228 years. According to a new study, it will take the average African-American family 228 years to accumulate the amount of wealth the average white family has today if current policies continue. It will take the average Latino family 84 years to achieve the same.
The “Ever-Growing Gap” report by the Corporation For Economic Development and the Institute for Policy Studies (IPS) looked at trends in household wealth for families from 1983 to 2013. Josh Hoxie, director of the Project on Opportunity and Taxation at IPS, said that widening racial gaps in home ownership and median incomes contribute to the overall wealth gap.
“The story we’re seeing around wealth,” Hoxie told NPR, “is that this problem has been growing for decades and is going to continue for decades, unless we take serious action.”
Median wealth for Hispanic- and African-Americans is about 90 percent lower than for whites nationwide.
Home ownership is one of the biggest ways families build wealth, Hoxie said, and minority families are far less likely to own homes as a result of years of discriminatory housing policies. Politicians tasked with “bringing home the bacon” to their constituents have a more difficult time of finding support among other legislators to get bills passed when the issue is creating wealth in black and Hispanic communities. Hoxie says an upside-down tax system has also contributed to the disparity, by putting money in the pockets of the disproportionate number of white homeowners.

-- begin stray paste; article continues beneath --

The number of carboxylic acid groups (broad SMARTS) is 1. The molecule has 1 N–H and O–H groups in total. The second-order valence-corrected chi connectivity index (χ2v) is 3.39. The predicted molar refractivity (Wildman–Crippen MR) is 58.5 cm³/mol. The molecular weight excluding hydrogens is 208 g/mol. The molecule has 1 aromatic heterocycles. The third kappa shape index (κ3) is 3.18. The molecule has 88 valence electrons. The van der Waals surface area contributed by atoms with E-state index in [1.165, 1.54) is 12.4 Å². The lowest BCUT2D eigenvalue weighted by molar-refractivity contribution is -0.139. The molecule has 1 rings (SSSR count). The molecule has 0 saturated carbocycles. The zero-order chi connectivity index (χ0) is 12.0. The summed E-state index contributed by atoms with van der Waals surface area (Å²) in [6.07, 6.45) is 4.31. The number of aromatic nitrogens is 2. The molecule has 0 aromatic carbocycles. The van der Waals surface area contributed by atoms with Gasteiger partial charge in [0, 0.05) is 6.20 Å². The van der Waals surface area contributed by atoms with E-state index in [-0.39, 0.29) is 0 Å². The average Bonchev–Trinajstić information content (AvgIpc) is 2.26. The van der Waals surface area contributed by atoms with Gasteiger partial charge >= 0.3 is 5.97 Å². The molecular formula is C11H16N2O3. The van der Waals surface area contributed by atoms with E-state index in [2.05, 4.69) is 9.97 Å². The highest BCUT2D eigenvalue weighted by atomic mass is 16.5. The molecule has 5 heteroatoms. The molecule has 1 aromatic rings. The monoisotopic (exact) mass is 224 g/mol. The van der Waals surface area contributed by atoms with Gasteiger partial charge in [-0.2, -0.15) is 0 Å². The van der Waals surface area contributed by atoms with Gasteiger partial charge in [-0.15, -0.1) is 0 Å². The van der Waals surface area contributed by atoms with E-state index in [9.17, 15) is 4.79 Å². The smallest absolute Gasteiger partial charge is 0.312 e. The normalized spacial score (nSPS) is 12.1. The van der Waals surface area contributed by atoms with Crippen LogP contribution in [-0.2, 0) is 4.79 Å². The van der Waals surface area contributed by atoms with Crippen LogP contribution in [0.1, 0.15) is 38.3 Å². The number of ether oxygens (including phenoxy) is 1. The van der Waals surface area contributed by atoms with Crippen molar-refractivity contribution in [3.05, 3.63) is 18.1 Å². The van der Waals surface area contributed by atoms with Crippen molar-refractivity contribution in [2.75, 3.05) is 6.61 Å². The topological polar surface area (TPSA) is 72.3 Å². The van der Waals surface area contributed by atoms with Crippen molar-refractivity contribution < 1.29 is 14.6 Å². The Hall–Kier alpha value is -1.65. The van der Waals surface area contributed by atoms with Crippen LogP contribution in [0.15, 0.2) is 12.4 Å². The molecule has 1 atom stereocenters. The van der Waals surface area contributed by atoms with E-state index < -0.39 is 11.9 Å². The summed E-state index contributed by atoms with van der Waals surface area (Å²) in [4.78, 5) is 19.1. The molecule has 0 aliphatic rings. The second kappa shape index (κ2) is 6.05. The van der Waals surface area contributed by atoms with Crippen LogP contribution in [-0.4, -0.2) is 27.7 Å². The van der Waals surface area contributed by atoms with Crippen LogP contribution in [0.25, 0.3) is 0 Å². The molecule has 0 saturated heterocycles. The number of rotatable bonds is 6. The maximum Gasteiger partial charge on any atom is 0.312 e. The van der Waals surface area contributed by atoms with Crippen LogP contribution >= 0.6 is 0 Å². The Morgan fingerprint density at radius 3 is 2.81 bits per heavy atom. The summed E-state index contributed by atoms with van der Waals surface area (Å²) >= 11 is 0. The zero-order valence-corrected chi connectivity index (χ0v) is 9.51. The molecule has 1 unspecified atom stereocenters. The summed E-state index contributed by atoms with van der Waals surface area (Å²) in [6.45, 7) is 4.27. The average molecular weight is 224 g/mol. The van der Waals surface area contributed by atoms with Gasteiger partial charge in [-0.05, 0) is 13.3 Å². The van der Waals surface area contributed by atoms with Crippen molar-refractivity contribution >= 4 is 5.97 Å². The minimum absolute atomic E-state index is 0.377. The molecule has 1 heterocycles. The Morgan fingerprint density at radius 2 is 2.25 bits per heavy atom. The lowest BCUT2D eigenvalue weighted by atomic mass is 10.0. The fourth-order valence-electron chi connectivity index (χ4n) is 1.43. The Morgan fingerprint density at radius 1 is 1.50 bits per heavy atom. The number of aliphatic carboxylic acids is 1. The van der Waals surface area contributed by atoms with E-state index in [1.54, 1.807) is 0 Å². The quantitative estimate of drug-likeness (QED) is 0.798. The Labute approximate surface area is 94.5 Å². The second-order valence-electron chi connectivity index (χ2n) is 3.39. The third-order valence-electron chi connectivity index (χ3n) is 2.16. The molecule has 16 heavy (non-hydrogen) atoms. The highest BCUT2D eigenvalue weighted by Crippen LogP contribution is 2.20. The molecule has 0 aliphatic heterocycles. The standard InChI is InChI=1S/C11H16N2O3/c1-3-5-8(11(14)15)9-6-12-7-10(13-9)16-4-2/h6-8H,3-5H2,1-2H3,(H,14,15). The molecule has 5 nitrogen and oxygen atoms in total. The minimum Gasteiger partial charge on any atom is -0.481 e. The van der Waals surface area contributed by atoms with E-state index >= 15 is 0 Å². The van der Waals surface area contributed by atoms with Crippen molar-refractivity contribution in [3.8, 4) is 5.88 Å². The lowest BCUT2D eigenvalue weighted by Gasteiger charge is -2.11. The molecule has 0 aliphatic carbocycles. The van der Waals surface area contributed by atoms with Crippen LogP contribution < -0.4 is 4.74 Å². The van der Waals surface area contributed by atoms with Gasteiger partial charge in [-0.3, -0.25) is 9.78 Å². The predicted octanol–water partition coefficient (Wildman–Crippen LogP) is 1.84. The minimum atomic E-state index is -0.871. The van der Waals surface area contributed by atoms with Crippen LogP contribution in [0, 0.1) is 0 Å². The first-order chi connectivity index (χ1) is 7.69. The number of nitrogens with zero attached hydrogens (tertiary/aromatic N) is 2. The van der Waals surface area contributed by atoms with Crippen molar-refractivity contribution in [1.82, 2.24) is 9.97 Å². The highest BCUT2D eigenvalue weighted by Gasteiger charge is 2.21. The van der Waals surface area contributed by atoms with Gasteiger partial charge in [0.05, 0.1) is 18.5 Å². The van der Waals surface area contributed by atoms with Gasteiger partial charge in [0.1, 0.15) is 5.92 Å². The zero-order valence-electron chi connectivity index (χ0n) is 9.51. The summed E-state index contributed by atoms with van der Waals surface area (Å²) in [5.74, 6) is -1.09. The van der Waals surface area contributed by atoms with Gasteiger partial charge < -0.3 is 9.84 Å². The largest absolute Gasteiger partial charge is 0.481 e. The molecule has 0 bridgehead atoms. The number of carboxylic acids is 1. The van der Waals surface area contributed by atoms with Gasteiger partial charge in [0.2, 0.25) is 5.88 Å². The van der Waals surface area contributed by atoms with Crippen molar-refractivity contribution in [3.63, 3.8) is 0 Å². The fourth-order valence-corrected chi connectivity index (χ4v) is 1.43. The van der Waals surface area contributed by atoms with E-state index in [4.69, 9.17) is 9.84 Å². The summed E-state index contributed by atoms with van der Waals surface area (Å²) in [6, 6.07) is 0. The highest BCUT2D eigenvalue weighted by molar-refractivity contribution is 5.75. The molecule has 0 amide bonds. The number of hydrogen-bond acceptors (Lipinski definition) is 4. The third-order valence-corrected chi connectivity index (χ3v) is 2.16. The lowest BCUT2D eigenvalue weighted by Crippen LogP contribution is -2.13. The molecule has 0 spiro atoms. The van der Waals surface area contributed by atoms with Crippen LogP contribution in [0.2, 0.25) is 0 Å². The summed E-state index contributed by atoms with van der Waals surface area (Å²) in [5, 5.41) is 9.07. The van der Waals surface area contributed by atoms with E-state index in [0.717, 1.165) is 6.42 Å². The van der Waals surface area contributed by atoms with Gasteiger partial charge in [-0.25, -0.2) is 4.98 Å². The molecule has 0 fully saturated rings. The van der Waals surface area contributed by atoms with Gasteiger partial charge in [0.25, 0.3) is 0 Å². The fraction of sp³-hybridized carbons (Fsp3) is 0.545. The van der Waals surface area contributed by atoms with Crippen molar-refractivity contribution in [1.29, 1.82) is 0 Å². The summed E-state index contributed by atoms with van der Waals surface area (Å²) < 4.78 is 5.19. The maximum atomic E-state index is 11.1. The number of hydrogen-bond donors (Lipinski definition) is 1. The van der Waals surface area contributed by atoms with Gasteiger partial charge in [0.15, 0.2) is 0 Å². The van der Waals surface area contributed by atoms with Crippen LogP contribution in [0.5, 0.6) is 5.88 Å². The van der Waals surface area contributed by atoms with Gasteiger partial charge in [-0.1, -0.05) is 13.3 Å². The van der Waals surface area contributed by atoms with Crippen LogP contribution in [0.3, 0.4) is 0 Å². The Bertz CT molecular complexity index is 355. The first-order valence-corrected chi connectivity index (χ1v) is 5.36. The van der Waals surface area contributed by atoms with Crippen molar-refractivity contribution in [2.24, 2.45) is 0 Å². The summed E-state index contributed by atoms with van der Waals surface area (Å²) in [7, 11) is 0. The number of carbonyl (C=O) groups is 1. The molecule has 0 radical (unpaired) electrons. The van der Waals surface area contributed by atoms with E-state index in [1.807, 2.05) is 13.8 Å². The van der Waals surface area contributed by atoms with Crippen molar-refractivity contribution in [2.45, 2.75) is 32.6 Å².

“We have a system that incentivizes wealth creation, which is a good thing,” Hoxie said. “But, the bad thing is that that system is currently benefiting people who are already wealthy, and contributing to the racial wealth divide.”
The minimum wage is another piece of the wealth puzzle according to the report. A low minimum wage hurts families who are simply trying to stay above water.
“When we don’t raise the minimum wage for a long time, it’s not just that people aren’t creating new wealth – they’re not creating a safety net to fall back on in hard times,” he said. “They’re also going further into debt just to cover their basic expenses.”
Here in Orlando, Kevin Seraaj, publisher of the Orlando Advocate, has been vocal about this issue for years. A former commissioner with the Orange County Florida Planning & Zoning Commission, Seraaj has written extensively on the subject of wealth creation in the African-American community, and in addition to the elements mentioned by Hoxie, he sees another component of what he terms the economic bailout of the black community.
“No matter how many Oprahs, Bob Johnsons or Michael Jordans there are, for blacks to ever have a realistic hope of bridging the wealth gap in this country, we have to intentionally support black business,” he says. “If we do not, we will never overcome the economic inequalities caused by working for over 200 years with no pay.”